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SDGs

Air Quality Health Index (AQHI)

Why This Matters

Clean, healthy air is a central component of a sustainable natural environment. The quality of air affects our health and ability to be active in the outdoors and is a reflection of the type and amount of energy we use. To measure the quality of our city’s air, Peg uses the Air Quality Health Index (AQHI).

The AQHI is calculated based on relative risk of exposure to a combination of three common pollutants; Ground-level Ozone (O3), Fine Particulate Matter (PM2.5) and Nitrogen Dioxide (NO2). The AQHI is measured from 0 (No Risk) to 10+ (Very High Risk). Days without a recorded AQHI measure of 4 or more were considered low risk days.

Measure and Limitations

Recognizing that concentrations different pollutants have a serious effect on human health, the Government of Canada adopted the Air Quality Health Index (AQHI). The AQHI is designed as a health protection tool to help individuals “make decisions to protect [their] health by limiting short-term exposure to air pollution.” (GoC, 2016). The AQHI is “calculated based on the relative risk of a combination of common air pollutants that is known to harm human health (GoC, 2016)”; Ground-level Ozone (O3), Fine Particulate Matter (PM2.5) and Nitrogen Dioxide (NO2). To measure air quality using the AQHI, PEG reports on the percent of Low Risk Health Days.

Data Source

Government of Canada (2016) About the Air Quality Health Index. Retrieved from https://www.canada.ca/en/environment-climate-change/services/air-quality-health-index/about.html#What_is_AQHI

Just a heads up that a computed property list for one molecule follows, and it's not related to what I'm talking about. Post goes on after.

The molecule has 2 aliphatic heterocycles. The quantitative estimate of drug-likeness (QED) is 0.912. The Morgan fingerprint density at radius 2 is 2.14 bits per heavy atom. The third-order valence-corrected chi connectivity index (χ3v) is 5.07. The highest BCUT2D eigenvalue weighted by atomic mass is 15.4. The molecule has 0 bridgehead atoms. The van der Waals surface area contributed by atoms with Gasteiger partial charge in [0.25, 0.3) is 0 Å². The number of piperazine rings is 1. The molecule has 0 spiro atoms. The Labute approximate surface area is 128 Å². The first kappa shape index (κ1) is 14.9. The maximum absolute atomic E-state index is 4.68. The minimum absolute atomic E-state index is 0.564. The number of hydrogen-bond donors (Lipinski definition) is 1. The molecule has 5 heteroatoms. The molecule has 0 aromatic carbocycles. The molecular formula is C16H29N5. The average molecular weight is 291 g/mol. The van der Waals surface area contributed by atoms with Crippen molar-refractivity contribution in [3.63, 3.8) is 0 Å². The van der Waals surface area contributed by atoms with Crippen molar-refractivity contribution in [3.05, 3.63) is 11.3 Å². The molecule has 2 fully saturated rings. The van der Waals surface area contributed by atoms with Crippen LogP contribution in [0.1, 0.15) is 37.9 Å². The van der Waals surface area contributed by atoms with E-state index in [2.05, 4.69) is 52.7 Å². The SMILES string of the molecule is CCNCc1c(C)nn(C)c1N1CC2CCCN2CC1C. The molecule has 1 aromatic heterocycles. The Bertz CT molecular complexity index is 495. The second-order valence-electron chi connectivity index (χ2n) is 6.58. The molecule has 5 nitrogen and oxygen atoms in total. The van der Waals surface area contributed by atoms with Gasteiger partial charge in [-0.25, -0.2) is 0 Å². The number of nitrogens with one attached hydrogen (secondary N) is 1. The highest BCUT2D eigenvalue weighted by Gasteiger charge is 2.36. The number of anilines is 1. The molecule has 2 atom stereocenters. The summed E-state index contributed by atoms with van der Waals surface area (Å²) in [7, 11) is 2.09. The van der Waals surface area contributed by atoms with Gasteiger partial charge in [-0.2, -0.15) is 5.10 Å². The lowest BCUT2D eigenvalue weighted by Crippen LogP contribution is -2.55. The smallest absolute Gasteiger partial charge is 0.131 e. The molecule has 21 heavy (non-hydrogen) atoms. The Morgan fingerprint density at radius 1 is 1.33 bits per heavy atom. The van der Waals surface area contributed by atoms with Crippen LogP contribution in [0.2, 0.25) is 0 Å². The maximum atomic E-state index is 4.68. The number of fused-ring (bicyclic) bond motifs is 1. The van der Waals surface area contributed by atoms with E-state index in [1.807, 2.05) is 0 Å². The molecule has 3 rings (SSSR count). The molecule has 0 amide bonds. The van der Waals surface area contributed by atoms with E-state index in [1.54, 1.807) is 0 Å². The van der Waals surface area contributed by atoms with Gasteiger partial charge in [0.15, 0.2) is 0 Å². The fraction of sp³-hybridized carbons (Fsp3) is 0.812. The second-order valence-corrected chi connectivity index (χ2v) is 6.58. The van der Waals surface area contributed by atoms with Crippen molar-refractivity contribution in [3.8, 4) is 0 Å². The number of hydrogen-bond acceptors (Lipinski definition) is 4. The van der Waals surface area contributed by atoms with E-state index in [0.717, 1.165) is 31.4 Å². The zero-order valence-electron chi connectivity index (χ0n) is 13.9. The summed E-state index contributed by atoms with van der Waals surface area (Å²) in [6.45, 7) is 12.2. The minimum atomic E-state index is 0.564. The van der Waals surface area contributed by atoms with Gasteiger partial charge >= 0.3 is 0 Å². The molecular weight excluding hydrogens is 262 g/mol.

Air Quality Health Index (AQHI)

 
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Air Quality Health Index (AQHI) Sustainable Development Goals

3. Ensure healthy lives and promote well-being for all at all ages
3. Ensure healthy lives and promote well-being for all at all ages

3. Ensure healthy lives and promote well-being for all at all ages

Ensuring healthy lives and promoting the well-being for all at all ages is essential to sustainable development. Significant strides have been made in increasing life expectancy and reducing some of the common killers associated with child and maternal mortality. Major progress has been made on increasing access to clean water and sanitation, reducing malaria, tuberculosis, polio and the spread of HIV/AIDS. However, many more efforts are needed to fully eradicate a wide range of diseases and address many different persistent and emerging health issues.

Related Air Quality Health Index (AQHI) Targets

3.9

By 2030, substantially reduce the number of deaths and illnesses from hazardous chemicals and air, water and soil pollution and contamination

11. Make cities inclusive, safe, resilient and sustainable
11. Make cities inclusive, safe, resilient and sustainable

11. Make cities inclusive, safe, resilient and sustainable

Cities are hubs for ideas, commerce, culture, science, productivity, social development and much more. At their best, cities have enabled people to advance socially and economically.

However, many challenges exist to maintaining cities in a way that continues to create jobs and prosperity while not straining land and resources. Common urban challenges include congestion, lack of funds to provide basic services, a shortage of adequate housing and declining infrastructure.

The challenges cities face can be overcome in ways that allow them to continue to thrive and grow, while improving resource use and reducing pollution and poverty. The future we want includes cities of opportunities for all, with access to basic services, energy, housing, transportation and more.

Related Air Quality Health Index (AQHI) Targets

11.6

By 2030, reduce the adverse per capita environmental impact of cities, including by paying special attention to air quality and municipal and other waste management